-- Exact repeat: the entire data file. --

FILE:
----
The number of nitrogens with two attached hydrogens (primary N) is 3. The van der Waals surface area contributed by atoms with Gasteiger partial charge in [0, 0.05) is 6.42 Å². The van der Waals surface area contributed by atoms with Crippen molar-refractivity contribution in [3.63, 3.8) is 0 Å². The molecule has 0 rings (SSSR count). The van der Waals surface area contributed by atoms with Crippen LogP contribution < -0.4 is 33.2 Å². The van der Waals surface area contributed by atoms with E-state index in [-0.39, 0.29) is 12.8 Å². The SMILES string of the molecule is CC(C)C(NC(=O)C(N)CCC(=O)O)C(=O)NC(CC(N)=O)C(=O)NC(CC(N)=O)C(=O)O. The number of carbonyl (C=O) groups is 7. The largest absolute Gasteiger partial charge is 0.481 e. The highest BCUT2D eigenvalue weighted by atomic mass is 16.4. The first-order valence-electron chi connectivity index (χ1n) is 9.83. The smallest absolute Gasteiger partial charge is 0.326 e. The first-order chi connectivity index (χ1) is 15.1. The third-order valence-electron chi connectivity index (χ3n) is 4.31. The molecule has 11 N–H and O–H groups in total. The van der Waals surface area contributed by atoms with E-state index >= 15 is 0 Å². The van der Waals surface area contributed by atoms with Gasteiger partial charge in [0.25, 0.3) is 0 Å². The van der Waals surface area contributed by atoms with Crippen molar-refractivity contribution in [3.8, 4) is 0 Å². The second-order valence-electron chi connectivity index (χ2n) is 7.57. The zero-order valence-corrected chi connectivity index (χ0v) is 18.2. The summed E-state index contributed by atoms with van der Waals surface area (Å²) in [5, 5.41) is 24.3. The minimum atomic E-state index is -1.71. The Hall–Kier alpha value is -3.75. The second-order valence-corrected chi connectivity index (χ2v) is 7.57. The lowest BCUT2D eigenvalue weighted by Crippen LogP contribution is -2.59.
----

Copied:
The number of nitrogens with two attached hydrogens (primary N) is 3. The van der Waals surface area contributed by atoms with Gasteiger partial charge in [0, 0.05) is 6.42 Å². The van der Waals surface area contributed by atoms with Crippen molar-refractivity contribution in [3.63, 3.8) is 0 Å². The molecule has 0 rings (SSSR count). The van der Waals surface area contributed by atoms with Crippen LogP contribution < -0.4 is 33.2 Å². The van der Waals surface area contributed by atoms with E-state index in [-0.39, 0.29) is 12.8 Å². The SMILES string of the molecule is CC(C)C(NC(=O)C(N)CCC(=O)O)C(=O)NC(CC(N)=O)C(=O)NC(CC(N)=O)C(=O)O. The number of carbonyl (C=O) groups is 7. The largest absolute Gasteiger partial charge is 0.481 e. The highest BCUT2D eigenvalue weighted by atomic mass is 16.4. The first-order valence-electron chi connectivity index (χ1n) is 9.83. The smallest absolute Gasteiger partial charge is 0.326 e. The first-order chi connectivity index (χ1) is 15.1. The third-order valence-electron chi connectivity index (χ3n) is 4.31. The molecule has 11 N–H and O–H groups in total. The van der Waals surface area contributed by atoms with E-state index >= 15 is 0 Å². The van der Waals surface area contributed by atoms with Gasteiger partial charge in [0.25, 0.3) is 0 Å². The van der Waals surface area contributed by atoms with Crippen molar-refractivity contribution in [3.8, 4) is 0 Å². The second-order valence-electron chi connectivity index (χ2n) is 7.57. The zero-order valence-corrected chi connectivity index (χ0v) is 18.2. The summed E-state index contributed by atoms with van der Waals surface area (Å²) in [5, 5.41) is 24.3. The minimum atomic E-state index is -1.71. The Hall–Kier alpha value is -3.75. The second-order valence-corrected chi connectivity index (χ2v) is 7.57. The lowest BCUT2D eigenvalue weighted by Crippen LogP contribution is -2.59.